A primary chemical ingredient in ayahuasca--the hallucinogenic jungle juice commonly used in the Amazon--is called dimethyltryptamine, or DMT.
Fascinating research has been done with this remarkable psychedelic substance, with results that seem far more astonishing than any science fiction.
It appears that DMT has the extraordinary power to open up an interdimensional portal into another universe--often referred to as “hyperspace”--and to reliably allow us to establish contact with the intelligent beings who reside there.
DMT is a profound mystery in many ways.
One of the strangest puzzles in all of nature revolves around the fact that DMT is naturally found in the human body--as well as in many species of animals and plants--and no biochemist knows what it does, or what function it might serve, in any of these places.
Because natural DMT levels tend to rise while we’re asleep at night, a role in dreaming has been suggested. But this is pure speculation, and even if true, it may also do much more.
According to reports from many users, DMT has psychedelic effects of such strength and magnitude that it easily dwarfs the titanic quality of even the most powerful LSD trips.
With the proper dosage, DMT appears to transport one into an entirely new world--a world that seems far more bizarre than our wildest imaginings, and yet, is somehow also strangely familiar.
Psychiatric researcher Rick Strassman, who conducted a five year study with DMT at the University of New Mexico, has suggested that naturally-elevated DMT levels in the brain may be responsible for such unexplained mental phenomena as spontaneous mystical experiences, near-death experiences, non-human entity contact, and schizophrenia.
Strassman and others have even gone so far as to speculate about the possibility that elevated DMT levels in the brain might be responsible for ushering the soul into the body before birth, and out of the body after death.
But perhaps what’s most interesting about DMT is that, with great consistency, it appears to allow human beings to communicate with other intelligent life forms.
I’ve personally experienced this numerous times myself, and honestly don’t know what to make of these experiences.
When I interviewed Strassman, I asked him if he thought that there was an objective reality to the worlds visited by people when they’re under the influence of DMT, and if he thought that the entities that so many people have encountered on DMT actually have an independent existence or not.
“I myself think so. My colleagues think I’ve gone woolly-brained over this, but I think it’s as good a working hypothesis as any other. I tried all other hypotheses with our volunteers, and with myself. The “this is your brain on drugs” model; the Freudian “this is your unconscious playing out repressed wishes and fears;” the Jungian “these are archetypal images symbolizing your unmet potential;” the “this is a dream;” etc.”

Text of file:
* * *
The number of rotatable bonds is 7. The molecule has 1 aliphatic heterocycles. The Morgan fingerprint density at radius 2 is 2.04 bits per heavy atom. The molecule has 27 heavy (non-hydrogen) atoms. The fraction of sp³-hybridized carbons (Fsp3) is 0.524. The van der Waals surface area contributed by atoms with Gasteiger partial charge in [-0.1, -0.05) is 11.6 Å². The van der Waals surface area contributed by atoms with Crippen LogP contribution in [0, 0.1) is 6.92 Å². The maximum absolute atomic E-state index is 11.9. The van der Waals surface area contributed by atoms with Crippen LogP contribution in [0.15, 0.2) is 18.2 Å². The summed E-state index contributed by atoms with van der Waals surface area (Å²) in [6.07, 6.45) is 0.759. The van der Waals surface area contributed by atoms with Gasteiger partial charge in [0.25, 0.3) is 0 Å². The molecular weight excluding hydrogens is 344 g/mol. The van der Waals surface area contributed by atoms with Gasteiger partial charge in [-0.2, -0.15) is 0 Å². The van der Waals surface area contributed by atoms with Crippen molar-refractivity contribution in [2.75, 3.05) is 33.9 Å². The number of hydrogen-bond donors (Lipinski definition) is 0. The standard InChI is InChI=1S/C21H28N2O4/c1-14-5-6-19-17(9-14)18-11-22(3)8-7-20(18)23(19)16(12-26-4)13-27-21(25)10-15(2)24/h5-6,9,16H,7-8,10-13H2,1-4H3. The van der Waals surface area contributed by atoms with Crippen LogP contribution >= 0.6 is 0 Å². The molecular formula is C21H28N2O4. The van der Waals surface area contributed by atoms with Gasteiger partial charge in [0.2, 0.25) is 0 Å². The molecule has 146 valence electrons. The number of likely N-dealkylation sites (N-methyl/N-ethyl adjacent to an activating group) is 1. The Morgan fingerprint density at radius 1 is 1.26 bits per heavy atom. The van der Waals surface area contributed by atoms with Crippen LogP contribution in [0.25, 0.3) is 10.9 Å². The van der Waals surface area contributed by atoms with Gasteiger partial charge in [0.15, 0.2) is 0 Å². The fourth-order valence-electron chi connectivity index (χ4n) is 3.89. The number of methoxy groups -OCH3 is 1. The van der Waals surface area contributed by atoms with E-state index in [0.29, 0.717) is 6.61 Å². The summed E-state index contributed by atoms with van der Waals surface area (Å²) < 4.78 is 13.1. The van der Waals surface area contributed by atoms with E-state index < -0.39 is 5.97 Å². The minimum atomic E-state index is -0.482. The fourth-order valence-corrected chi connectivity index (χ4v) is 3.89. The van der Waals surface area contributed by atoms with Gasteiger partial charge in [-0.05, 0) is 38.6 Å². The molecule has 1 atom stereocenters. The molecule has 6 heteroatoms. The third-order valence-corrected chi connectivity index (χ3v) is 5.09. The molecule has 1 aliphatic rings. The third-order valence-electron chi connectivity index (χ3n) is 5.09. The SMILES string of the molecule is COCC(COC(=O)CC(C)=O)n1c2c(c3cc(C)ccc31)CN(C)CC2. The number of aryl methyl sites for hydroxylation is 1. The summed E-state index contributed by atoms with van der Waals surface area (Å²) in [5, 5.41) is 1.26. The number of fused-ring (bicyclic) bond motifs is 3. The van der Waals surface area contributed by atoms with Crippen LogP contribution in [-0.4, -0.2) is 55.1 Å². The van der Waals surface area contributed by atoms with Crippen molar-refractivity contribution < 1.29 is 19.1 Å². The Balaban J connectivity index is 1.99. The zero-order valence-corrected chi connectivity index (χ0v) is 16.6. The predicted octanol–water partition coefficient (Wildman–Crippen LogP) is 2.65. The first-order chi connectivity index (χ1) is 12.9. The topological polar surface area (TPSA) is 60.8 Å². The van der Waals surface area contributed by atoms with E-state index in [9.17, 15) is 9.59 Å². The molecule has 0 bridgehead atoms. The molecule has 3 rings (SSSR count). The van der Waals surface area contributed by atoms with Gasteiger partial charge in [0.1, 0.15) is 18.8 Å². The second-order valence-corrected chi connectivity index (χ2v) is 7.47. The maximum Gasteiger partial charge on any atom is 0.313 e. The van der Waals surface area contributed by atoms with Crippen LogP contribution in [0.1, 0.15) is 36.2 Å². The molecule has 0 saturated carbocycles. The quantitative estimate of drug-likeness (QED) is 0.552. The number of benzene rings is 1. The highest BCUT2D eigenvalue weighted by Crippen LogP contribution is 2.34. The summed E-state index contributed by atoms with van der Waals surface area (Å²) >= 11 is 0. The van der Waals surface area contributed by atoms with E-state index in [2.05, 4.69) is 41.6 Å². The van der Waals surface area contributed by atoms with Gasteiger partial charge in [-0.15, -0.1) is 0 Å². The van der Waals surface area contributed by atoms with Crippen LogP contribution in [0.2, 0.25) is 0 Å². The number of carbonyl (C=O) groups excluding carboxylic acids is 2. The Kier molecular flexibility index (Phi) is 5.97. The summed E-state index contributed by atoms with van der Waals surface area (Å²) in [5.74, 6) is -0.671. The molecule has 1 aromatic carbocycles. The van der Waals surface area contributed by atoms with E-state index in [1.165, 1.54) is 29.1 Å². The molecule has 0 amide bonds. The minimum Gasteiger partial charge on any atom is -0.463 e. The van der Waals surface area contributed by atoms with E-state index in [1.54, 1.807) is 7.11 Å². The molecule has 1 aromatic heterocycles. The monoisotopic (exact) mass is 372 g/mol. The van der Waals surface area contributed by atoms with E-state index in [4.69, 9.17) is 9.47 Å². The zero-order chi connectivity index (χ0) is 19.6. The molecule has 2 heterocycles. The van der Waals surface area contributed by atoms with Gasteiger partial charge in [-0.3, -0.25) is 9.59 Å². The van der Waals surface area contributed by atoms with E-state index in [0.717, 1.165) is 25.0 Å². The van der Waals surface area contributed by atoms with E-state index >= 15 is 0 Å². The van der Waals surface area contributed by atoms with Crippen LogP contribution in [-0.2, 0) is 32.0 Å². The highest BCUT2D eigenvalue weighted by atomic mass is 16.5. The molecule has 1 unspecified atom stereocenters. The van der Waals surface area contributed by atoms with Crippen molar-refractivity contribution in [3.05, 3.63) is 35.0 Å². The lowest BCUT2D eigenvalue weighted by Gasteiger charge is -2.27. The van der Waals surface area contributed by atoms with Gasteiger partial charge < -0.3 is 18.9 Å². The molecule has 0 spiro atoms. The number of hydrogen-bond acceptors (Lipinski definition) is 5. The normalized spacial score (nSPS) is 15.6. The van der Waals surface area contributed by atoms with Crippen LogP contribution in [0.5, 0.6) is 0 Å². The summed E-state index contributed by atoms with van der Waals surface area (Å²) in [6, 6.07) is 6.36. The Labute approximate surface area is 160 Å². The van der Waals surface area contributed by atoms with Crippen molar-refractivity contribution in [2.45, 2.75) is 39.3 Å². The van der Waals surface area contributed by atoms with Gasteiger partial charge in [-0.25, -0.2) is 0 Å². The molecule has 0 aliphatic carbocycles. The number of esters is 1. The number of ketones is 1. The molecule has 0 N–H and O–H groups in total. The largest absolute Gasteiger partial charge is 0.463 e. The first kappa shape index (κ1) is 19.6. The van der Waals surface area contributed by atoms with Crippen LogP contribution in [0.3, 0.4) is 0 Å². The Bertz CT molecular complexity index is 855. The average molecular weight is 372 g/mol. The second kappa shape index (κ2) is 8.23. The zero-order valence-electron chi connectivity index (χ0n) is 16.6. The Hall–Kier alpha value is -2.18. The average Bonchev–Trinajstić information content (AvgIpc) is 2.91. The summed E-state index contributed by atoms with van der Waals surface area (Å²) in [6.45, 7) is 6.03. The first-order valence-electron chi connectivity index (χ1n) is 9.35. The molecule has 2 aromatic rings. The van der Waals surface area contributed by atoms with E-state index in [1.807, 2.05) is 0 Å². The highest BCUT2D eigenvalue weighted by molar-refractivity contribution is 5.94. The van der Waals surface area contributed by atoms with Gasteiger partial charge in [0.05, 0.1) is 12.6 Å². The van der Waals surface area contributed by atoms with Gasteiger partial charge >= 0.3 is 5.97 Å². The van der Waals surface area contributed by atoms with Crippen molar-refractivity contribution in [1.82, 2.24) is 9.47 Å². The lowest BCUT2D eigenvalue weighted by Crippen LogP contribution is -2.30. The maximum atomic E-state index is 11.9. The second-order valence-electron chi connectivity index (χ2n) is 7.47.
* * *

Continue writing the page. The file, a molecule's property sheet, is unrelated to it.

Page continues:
”Volunteers had powerful objections to all of these explanatory models--and they were a very sophisticated group of volunteers, with decades of psychotherapy, spiritual practice, and previous psychedelic experiences. I tried a thought-experiment, asking myself, “What if these were real worlds, and real entities? Where would they reside, and why would they care to interact with us?” This led me to some interesting speculations about parallel universes, dark matter, etc. All because we can’t prove these ideas right now (lacking the proper technology) doesn’t mean they should be dismissed out of hand as incorrect."
A 2006 scientific paper by computer scientist Marko A. Rodriguez called “A Methodology for Studying Various Interpretations of the N,N-dimethyltryptamine-Induced Alternate Reality” explores how to possibly determine if the entities experienced by people on DMT are indeed independently-existing, intelligent beings, or just projections of our hallucinating brains.
Rodriguez suggests a test that involves asking the entities to perform a complex mathematical task involving prime numbers to verify their independent existence.
While it seems like a long shot that this method could lead to fruitful results, I think that any serious speculation about establishing communication channels with these mysterious beings is constructive.
Strassman’s work could mark the beginning of a new scientific field that systematically explores the possibility of communicating with higher dimensional entities, and this might prove to be a more fruitful endeavor for establishing extraterrestrial contact than the SETI project.
What they may be able to teach us, we can only imagine.
To learn more about DMT research see Rick Strassman’s remarkable book DMT: The Spirit Molecule.
The late ethnobotanist Terence McKenna left behind a treasure trove of truly astonishing accounts of his DMT journeys. To find out more see: http://deoxy.org/mckenna.htm, or do a search for his name on YouTube.
This article originally appeared on the weekly column on Santa Cruz Patch.